To have something to compare my neural networks to, and also to test my implementation of the EWN Board and game logic, my first first step was to implement a simple (and I can call it quite “naive”) implementation of a player, based on my very limited experience of the game. Remember that I just discovered EWN, so after having a look at some games from the best players, I realized that one common strategy is to “eat up” some of your own pieces early in the game, to give momentum to your remaining pieces. Although this is a “classic” strategy, it does have one drawback: you opponent may be able to take all your remaining pieces and you lose. Nevertheless, I decided to implement this rule, along with a few others. Here is the list of rules that are hard-coded in this first player:

  • if one move is a winning move (capture the last opponent’s piece or reach the opposite side of the board), then play it,
  • if an opponent piece is close to winning (basically at a certain distance from the goal), always take it,
  • always take your own pieces if they are within a certain number (typically from 2 to 5) if you have more than a certain amount of pieces (you don’t want to take your pieces if you have too few of them, that could be suicide in some situations),
  • move forward always the most advanced piece (rushing towards the goal),
  • preferably move forward-up rather than simply forward or up.

And that’s it!

So yes, this is a very simple player, but one funny fact is that this player beats me consistently! That’s how weak I am at EWN as a player.

But as those rules can have parameters (how far must an adversary piece so that we capture it? etc.), I ran a simple computer simulation using a range of possible parameters (including totally disabling a rule). And those simulation showed me that, by far, the best parameters are:

  • capture pieces that are at most at a distance of 2 from the goal, but actually this rule is not very important,
  • take your own pieces from 2 to 5 until you have only 2 pieces left,
  • move always forward-up,
  • do advance the most advanced piece.

Of course, every single rule taken on its own may have some exceptions, but my “simple player” doesn’t go that far.

I also created a “random” player which picks moves at random, again to have something to compare to that doesn’t vary much in its crappiness. 🙂 And indeed my simple player was definitely better than the random one, at least.

I published this first player on the littlegolem site, with a different user than my regular user.

This is when I discovered that the site was actually crawling with bots playing EWN! Nice, the challenge was getting interesting! That’s when I met with a German researcher who also wrote a bot to play EWN on littlegolem. He even made part of his PhD on this project, so needless to say that my own simple player was quite ridiculous compared to his, and got a very bad beating!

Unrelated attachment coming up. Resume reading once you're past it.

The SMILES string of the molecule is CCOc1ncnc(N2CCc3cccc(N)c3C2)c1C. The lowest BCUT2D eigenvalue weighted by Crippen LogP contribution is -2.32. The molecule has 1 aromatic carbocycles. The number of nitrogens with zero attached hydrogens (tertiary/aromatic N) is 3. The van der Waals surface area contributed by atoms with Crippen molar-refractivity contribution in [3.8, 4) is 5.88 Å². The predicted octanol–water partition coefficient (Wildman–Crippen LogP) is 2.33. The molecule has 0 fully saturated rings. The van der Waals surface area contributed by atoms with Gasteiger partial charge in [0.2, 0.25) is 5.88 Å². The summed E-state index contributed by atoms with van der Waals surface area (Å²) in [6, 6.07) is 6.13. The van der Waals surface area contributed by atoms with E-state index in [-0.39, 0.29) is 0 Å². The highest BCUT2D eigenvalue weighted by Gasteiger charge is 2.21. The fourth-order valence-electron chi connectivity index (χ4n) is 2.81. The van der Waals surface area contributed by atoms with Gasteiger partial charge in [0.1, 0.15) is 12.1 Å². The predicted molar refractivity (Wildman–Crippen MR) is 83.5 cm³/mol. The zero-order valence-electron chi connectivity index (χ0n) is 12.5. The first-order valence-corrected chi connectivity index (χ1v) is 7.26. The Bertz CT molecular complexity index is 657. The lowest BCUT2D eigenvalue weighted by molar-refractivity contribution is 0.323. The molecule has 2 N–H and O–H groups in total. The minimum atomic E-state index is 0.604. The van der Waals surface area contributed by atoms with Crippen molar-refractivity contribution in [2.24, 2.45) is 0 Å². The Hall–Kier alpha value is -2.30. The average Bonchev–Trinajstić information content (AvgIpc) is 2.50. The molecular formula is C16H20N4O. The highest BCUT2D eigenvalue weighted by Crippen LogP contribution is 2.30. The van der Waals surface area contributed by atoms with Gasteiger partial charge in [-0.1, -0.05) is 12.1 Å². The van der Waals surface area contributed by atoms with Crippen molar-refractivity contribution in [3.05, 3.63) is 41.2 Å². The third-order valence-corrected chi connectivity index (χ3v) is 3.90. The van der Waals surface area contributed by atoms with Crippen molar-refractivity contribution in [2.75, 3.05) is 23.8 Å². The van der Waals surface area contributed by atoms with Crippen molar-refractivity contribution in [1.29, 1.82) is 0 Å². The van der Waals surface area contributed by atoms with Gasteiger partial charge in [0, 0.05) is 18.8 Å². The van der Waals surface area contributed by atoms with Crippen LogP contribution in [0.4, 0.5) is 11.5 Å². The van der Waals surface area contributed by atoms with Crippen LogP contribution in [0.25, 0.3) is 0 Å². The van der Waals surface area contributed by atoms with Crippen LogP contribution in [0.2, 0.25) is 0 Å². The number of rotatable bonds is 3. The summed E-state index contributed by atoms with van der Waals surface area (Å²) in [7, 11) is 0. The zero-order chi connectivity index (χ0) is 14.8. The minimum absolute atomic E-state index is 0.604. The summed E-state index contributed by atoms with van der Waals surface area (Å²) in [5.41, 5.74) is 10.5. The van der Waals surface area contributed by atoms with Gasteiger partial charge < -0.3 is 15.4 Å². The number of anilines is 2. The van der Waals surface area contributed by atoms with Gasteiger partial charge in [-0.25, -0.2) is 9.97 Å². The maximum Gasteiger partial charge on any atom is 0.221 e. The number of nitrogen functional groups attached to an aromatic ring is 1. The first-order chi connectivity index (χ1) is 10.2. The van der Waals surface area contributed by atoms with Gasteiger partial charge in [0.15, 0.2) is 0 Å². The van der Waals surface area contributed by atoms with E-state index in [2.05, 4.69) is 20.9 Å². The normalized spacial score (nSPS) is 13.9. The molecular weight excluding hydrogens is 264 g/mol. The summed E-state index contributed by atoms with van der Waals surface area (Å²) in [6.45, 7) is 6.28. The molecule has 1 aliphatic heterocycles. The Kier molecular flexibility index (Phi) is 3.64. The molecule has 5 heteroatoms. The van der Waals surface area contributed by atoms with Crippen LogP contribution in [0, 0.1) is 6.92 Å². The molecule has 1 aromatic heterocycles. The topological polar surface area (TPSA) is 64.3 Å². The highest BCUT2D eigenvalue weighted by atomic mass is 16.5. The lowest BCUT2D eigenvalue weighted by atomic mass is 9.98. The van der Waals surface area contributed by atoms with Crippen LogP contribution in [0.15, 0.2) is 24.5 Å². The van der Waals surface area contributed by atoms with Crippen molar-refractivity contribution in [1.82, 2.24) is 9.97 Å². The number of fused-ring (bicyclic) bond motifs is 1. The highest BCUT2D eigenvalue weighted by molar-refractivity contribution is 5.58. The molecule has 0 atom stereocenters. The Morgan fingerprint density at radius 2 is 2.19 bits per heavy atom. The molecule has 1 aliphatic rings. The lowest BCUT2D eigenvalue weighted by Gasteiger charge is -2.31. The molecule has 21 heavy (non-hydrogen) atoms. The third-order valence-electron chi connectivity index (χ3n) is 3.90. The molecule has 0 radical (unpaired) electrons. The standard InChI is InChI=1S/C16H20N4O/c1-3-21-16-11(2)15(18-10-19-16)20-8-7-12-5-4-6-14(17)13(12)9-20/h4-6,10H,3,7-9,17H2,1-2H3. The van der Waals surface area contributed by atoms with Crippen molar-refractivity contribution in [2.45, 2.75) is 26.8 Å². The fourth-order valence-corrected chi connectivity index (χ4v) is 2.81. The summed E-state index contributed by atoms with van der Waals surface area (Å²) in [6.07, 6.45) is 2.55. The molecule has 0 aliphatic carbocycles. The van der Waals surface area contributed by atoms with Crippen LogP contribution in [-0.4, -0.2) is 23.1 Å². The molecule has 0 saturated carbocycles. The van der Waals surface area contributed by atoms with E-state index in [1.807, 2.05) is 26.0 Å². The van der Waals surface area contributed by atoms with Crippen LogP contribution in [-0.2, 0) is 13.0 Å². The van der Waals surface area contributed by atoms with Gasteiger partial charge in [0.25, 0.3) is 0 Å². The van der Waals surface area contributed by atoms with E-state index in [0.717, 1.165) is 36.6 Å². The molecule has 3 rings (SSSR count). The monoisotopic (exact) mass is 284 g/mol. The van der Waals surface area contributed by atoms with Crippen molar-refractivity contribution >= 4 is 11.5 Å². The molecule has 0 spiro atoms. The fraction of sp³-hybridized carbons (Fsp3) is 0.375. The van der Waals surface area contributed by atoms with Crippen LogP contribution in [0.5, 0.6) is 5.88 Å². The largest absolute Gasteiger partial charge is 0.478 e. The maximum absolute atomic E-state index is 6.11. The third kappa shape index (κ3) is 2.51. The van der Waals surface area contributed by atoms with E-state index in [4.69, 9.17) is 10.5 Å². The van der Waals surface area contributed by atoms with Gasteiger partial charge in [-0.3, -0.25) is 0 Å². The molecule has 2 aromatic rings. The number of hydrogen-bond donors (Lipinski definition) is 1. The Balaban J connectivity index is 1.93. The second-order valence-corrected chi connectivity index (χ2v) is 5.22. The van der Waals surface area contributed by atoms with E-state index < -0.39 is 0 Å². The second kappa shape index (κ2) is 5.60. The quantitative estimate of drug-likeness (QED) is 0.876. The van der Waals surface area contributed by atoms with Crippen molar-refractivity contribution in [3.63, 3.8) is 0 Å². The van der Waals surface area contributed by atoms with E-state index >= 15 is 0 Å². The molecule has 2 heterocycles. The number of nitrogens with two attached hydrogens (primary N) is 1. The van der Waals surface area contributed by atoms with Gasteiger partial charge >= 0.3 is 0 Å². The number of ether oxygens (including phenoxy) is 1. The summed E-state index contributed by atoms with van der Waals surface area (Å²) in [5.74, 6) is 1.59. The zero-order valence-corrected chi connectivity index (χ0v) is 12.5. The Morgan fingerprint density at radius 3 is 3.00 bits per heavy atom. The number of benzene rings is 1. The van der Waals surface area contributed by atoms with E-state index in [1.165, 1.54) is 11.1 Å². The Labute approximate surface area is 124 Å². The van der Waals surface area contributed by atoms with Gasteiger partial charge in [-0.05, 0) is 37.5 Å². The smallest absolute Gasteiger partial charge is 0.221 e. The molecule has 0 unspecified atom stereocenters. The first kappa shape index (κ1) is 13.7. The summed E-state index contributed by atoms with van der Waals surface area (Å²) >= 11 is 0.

This is when I realized that EWN is actually a statistics-driven game, since you make a choice depending on the probabilities of the next dice throws. You have a “2” ahead and want to give it momentum to reach the opposite side of the board faster? Capture your own “1”, “3” and possibly “4” and “5” pieces. The enemy has one piece slightly ahead but that piece has a 1/6 chance to be picked by the dice? Just ignore it. But you will capture that piece if it has a 1/2 chance of being played. As the Wikipedia page points out, one of the first approach is to calculate probability tables for each piece to reach the goal. All the dynamics of that game are based on probabilities. Well, almost. So that makes it a very good candidate for a Monte-Carlo type approach.

As a reminder, the general principle behind the Monte-Carlo approach is: “at a given turn, for each possible move play as many random games as possible and play the one that leads to victory more often than the others.”

Brutal. But very effective and the easiest “AI” to program. I guess. At least on a CPU.

So I implemented a simple Monte-Carlo (that I will abbreviate as “MC” now on) algorithm and launched it against my simple player. And sure enough, the MC player won, even if it was just playing 1000 games with random moves to decide which move to pick. And I’m not speaking about a “little better” here. The MC player won almost 70 games out of 100.

Then I thought: picking random moves is not really a likely outcome for a normal game, so the results for the MC player are somehow skewed. What if I use my simple player instead of a random player to play the games?

No surprise, using the simple player within the MC player improved the results against the simple player by quite a bit. But against the random MC player, the difference was not that big, it just improved it slightly, but not really significantly, only by 2.5 to 3% which is not bad but not as much as I would have expected. Note that running this simulation on a CPU is costing a lot of cycles. 1000 games with each roughly 15 to 20 moves. And at each turn, play 1000 games for every possible move (there are 1 to 6 possible moves). That’s a lot of moves to run! I’ve accelerated that to run on a GPU, but that will come later.

And still, the MC player lost to the German PhD’s carefully hand-crafted player. Well if a simple MC approach would do it, that’s what he would have picked in the first place!

This is it for this part. Next, we’ll start building a Neural Network with its associated Genetic Algorithm.

Part 3 is here.